NFC-enabled wine bottles: a New World answer to a first world problem

Mary Lennighan
By Mary Lennighan

Aug 7, 2019

via Flickr © vreimunde (CC BY 2.0)

via Flickr © vreimunde (CC BY 2.0)

  • California's Böen rolls out NFC-enabled bottle caps
  • Consumers demand connected packaging, launch partner claims
  • Technology helps brands drive engagement...if consumers use it

Buying wine can be a tricky business, particularly when your choice criteria fall somewhere between 'getting the most booze for the lowest price' and 'hmmm, '75 wasn't a great year for Burgundy.'

If you're in a supermarket, there's the tried and tested method of identifying decent-looking bottles with a couple of quid discount, then cross-referencing with a grape variety or region you've heard of. A more specialist outlet, meanwhile, might provide tasting notes on the shelf, promising hints of vanilla, blackcurrant and tobacco, but neglecting to mention that the tannins might strip the enamel from your teeth. And there's always the option of reading the label on the bottle itself, should you be able to hold it far enough away from you to do so, or indeed encourage your long-suffering spouse (who doesn't need an eye test) to help:

"What's that say?"
"Um...'perfect with shellfish.'"
"We're having beef."

Surely there's an easier way.

It is without doubt a first world problem, but a winemaker in the New World has come up with a solution to educating customers about its wines.

This month Böen wines, made by Copper Cane in California's Napa Valley, came to market with NFC-enabled bottle caps. Consumers can tap the cap with their NFC-enabled smartphone and hey presto, a portal opens up giving them more information about the wine itself and the vineyards in which it originated.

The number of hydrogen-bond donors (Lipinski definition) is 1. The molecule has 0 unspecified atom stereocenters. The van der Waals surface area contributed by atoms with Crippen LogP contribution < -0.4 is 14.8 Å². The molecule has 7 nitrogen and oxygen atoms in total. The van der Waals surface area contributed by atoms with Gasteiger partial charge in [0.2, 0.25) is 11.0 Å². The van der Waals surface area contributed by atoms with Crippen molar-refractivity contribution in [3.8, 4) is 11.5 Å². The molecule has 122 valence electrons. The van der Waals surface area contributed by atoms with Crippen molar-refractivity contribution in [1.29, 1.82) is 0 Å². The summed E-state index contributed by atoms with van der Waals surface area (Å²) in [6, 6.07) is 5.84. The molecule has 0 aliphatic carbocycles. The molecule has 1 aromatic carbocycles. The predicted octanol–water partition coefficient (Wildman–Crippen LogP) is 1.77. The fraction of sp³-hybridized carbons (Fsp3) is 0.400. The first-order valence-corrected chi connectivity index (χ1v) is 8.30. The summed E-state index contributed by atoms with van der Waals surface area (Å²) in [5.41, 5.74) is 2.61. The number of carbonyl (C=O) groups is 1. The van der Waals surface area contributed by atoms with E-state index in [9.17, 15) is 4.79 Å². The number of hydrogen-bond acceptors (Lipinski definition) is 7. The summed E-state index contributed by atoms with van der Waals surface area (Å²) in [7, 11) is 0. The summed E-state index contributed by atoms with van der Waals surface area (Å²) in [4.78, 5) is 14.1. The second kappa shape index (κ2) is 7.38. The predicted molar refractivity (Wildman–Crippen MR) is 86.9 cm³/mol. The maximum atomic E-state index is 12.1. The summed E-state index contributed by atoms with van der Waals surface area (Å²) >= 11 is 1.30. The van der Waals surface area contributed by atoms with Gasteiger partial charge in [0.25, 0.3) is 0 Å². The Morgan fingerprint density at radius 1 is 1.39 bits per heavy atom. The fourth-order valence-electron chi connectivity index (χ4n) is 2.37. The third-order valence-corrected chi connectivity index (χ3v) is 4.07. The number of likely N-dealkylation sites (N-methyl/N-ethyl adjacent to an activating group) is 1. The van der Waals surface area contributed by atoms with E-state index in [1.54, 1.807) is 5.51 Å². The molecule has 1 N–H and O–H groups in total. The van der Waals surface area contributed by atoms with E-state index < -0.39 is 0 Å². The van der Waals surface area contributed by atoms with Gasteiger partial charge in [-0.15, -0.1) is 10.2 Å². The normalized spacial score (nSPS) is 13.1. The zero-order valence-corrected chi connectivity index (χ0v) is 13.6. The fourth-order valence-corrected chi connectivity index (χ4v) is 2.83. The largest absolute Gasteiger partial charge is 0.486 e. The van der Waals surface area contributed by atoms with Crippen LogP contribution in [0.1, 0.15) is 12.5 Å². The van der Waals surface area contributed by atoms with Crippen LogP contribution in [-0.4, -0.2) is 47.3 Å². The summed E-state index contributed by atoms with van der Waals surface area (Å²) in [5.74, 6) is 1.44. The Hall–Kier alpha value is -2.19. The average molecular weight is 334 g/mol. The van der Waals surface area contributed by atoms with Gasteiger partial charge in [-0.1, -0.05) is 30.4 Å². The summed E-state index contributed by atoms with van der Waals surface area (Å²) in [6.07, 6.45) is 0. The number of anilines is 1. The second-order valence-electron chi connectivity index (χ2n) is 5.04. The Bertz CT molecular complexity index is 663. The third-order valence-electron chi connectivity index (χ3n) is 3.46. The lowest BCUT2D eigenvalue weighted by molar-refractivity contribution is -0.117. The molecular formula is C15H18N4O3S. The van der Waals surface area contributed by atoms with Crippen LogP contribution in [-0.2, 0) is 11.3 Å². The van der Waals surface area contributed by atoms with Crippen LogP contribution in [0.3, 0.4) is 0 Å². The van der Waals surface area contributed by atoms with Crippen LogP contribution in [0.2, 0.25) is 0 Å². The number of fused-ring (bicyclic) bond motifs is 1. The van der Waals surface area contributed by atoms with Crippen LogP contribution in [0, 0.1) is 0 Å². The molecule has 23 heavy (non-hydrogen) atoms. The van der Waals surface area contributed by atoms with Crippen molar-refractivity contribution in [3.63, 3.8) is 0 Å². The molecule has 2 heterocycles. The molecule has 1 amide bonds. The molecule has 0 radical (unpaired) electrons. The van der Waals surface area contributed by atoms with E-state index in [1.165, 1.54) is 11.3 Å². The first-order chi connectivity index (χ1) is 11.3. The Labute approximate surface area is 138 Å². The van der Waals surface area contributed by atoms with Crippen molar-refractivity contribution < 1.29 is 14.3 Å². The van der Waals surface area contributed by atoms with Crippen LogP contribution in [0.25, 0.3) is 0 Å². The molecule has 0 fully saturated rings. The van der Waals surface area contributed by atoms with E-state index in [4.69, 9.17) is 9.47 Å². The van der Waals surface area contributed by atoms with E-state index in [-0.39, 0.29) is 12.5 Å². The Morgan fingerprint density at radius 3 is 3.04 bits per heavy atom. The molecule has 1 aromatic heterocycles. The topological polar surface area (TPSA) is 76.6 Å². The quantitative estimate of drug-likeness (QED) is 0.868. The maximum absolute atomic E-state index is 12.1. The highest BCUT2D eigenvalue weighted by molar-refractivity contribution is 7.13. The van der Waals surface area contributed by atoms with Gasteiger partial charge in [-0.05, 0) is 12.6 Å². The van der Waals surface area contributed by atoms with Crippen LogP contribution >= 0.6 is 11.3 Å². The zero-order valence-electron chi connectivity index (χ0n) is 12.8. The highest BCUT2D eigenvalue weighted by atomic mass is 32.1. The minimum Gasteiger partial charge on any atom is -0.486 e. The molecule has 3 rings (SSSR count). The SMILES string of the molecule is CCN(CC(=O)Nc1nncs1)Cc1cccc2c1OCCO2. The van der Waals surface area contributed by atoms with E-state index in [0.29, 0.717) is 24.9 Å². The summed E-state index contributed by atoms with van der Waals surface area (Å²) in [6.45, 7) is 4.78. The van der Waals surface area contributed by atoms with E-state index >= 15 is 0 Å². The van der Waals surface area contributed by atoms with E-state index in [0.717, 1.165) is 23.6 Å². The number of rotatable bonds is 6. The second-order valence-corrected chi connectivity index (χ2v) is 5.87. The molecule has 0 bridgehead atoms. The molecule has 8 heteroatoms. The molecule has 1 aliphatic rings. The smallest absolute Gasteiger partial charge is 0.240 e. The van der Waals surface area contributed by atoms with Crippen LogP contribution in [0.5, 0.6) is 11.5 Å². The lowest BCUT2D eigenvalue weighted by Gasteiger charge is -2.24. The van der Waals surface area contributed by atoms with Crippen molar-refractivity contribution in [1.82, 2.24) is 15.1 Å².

There's no need to download an app, the firm emphasises. The portal "takes you to Böen's farmhouse where consumers can be educated about where and how their wine was made, offering food pairings, and a central place for fans to share their own experiences with Böen within the platform and via social media," it says.

That sounds like a good idea. There has been a certain amount of democratisation in the wine industry in recent years, and vendors of this type of luxury good can surely use all the help they can get in making their product stand out in a fairly crowded market. Seeing what others think of a particular wine and learning whether it will pair well with the chicken chasseur or egg and chips they have planned for dinner could well tip the consumer's purchasing decision in favour of the high-tech bottle.

SharpEnd, the agency that describes itself as Böen's innovation partner for the launch, working alongside bottle top specialist Guala Closures Group, believes this type of interaction is exactly what consumers want, funnily enough.

"There is increasing consumer demand for connected packaging across a range of technologies," said SharpEnd CEO Cameron Worth. "We know from experience that brands who leverage connected packaging to drive engagement can learn more about what their consumers want and keep up with emerging trends."

It's too early to say whether consumers agree; the product only launched on 1 August. Should Böen elect to publish the data, it would be interesting to learn how much consumers use the portal and whether or not that translates into sales.

Will we take the time to educate ourselves on a particular wine while browsing the shelves, or will old habits dies hard?

"Oooh, an NFC bottle cap...But look, the Rioja's £4 off and we liked it last time."
"OK. So what cheese should we get with that?"
"Ummm, I love a Manchego, but the Cheddar's got Bluetooth..."

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